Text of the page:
Light Out of Darkness
If mosaics, priceless paintings and imposing statues are conspicuous in grand cathedrals, equally precious in God’s sight are humble wayside shrines. The tradition began in the earliest decades of the Catholic Church with the establishment of markers and small chapels to commemorate Christ. the Blessed Virgin Mary and the martyrs, often at the location of their faithful martyrdom.
Excerpt from “The Legends of The Blessed Virgin” 1853
They who have never visited the towns and villages of a Catholic country, cannot conceive the feeling of delight with which the pious traveler is affected at the sight of those monuments of piety and religious recollection, which, in the shape of crucifixes, images of the Blessed Virgin, and favorite saints, are placed at the angle of streets, in squares, and public places, on bridges, fountains, and obelisks, or between the stalls of a village market or fair. These works of popular art and devotion, formerly existed in great cities also, recalling to the passenger’s mind thoughts of the object and end of his earthly pilgrimage.
They also served a benevolent purpose, and exercised a civilizing influence over the passions of men. Many a pure spring would have been adulterated but for the presence of its presiding saint. Often has the revengeful spirit of an enemy been appeased, when on the point of immolating his victim, by the sight of a man-god suffering for all mankind. The poor soul of some betrayed girl plunged in deep despair and meditating self destruction passes on her way the figure of our Lady of Sorrows, and falling on her knees, obtains comfort and strength from the Mother of Holy Hope and sweet consolation. Again in ancient times cities were but badly lighted and towns not at all. Piety supplied this deficiency. Each statue or holy image had its little lantern which gave honor to the saint and light to the locality.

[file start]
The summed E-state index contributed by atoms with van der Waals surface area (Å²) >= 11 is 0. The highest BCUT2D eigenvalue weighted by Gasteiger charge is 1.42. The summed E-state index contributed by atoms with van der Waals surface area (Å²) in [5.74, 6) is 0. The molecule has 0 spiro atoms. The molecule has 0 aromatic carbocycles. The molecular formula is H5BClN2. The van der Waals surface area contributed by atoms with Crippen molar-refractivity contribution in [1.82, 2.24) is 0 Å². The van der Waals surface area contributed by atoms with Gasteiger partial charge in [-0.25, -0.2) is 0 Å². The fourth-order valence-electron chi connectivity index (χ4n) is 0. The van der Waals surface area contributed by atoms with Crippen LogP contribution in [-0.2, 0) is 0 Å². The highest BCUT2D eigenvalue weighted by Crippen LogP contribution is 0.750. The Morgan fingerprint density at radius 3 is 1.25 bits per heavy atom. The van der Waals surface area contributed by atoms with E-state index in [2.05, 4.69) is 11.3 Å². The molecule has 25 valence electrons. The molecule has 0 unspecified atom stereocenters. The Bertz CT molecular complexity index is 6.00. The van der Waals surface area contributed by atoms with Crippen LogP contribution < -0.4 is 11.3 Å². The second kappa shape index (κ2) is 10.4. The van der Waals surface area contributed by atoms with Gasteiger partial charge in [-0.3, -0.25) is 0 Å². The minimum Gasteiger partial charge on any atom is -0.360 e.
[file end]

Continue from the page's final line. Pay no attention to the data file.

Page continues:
Some pretended philosophers may sneer at these objects of popular devotion. But have they ever considered the benefits of which they have been the source, the evils they have remedied, the griefs they have calmed and the crimes they have stayed?
Among the cities nearest our shores, Antwerp is one which has most fully preserved this mediaeval custom and contains innumerable pious souvenirs of the ages of faith. Paris was formerly equally distinguished.
“At the comer of every street,” writes the Abbé Orsini, “a little image of Mary rose from amidst a heap of flowers, which the pious people of the neighborhood renewed each morning as soon as the trumpets from the towers of Chatlet announced the break of day. During the night lamps burnt constantly before them illuminating their little grey niches and on Saturdays their number was greatly increased. This was the first attempt to light the streets. A poor illumination, perhaps, when compared to our modem gaslights, yet had it one great advantage over ours for to it was added a pious object, which excited the people to holy reflection.
The silver lights of the Madonna’s shrines shot forth at intervals like a string of stars from their flowery beds, and seemed to say to those who wandered abroad with ill intent, — “There watches over this city, wrapt in slumber, an eye that never closes, but which sees through all our hearts — the eye of God.”